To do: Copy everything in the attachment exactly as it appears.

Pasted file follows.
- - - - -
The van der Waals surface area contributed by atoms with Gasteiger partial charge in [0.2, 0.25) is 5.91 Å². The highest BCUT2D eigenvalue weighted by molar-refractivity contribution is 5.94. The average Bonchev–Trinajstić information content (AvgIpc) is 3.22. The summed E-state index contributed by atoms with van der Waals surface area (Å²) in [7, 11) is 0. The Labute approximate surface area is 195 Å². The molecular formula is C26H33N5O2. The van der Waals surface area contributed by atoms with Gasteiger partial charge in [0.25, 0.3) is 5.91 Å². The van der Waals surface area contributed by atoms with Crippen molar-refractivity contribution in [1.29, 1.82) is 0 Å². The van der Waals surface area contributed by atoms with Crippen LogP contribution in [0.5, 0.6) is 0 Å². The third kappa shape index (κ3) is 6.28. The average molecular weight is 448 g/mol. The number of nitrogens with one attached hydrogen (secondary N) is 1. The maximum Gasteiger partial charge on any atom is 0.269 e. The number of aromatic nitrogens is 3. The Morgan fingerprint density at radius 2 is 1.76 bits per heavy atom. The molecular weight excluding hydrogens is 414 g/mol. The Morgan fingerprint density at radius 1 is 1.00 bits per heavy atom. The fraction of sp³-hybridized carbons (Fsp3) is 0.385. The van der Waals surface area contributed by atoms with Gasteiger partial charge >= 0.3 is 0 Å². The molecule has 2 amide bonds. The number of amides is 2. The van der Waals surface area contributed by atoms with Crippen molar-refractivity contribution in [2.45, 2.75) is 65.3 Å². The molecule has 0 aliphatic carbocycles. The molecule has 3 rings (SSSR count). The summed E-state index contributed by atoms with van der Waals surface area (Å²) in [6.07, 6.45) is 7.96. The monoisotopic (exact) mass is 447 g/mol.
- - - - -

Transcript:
The van der Waals surface area contributed by atoms with Gasteiger partial charge in [0.2, 0.25) is 5.91 Å². The highest BCUT2D eigenvalue weighted by molar-refractivity contribution is 5.94. The average Bonchev–Trinajstić information content (AvgIpc) is 3.22. The summed E-state index contributed by atoms with van der Waals surface area (Å²) in [7, 11) is 0. The Labute approximate surface area is 195 Å². The molecular formula is C26H33N5O2. The van der Waals surface area contributed by atoms with Gasteiger partial charge in [0.25, 0.3) is 5.91 Å². The van der Waals surface area contributed by atoms with Crippen molar-refractivity contribution in [1.29, 1.82) is 0 Å². The van der Waals surface area contributed by atoms with Crippen LogP contribution in [0.5, 0.6) is 0 Å². The third kappa shape index (κ3) is 6.28. The average molecular weight is 448 g/mol. The number of nitrogens with one attached hydrogen (secondary N) is 1. The maximum Gasteiger partial charge on any atom is 0.269 e. The number of aromatic nitrogens is 3. The Morgan fingerprint density at radius 2 is 1.76 bits per heavy atom. The molecular weight excluding hydrogens is 414 g/mol. The Morgan fingerprint density at radius 1 is 1.00 bits per heavy atom. The fraction of sp³-hybridized carbons (Fsp3) is 0.385. The van der Waals surface area contributed by atoms with Gasteiger partial charge >= 0.3 is 0 Å². The molecule has 2 amide bonds. The number of amides is 2. The van der Waals surface area contributed by atoms with Crippen molar-refractivity contribution in [2.45, 2.75) is 65.3 Å². The molecule has 0 aliphatic carbocycles. The molecule has 3 rings (SSSR count). The summed E-state index contributed by atoms with van der Waals surface area (Å²) in [6.07, 6.45) is 7.96. The monoisotopic (exact) mass is 447 g/mol.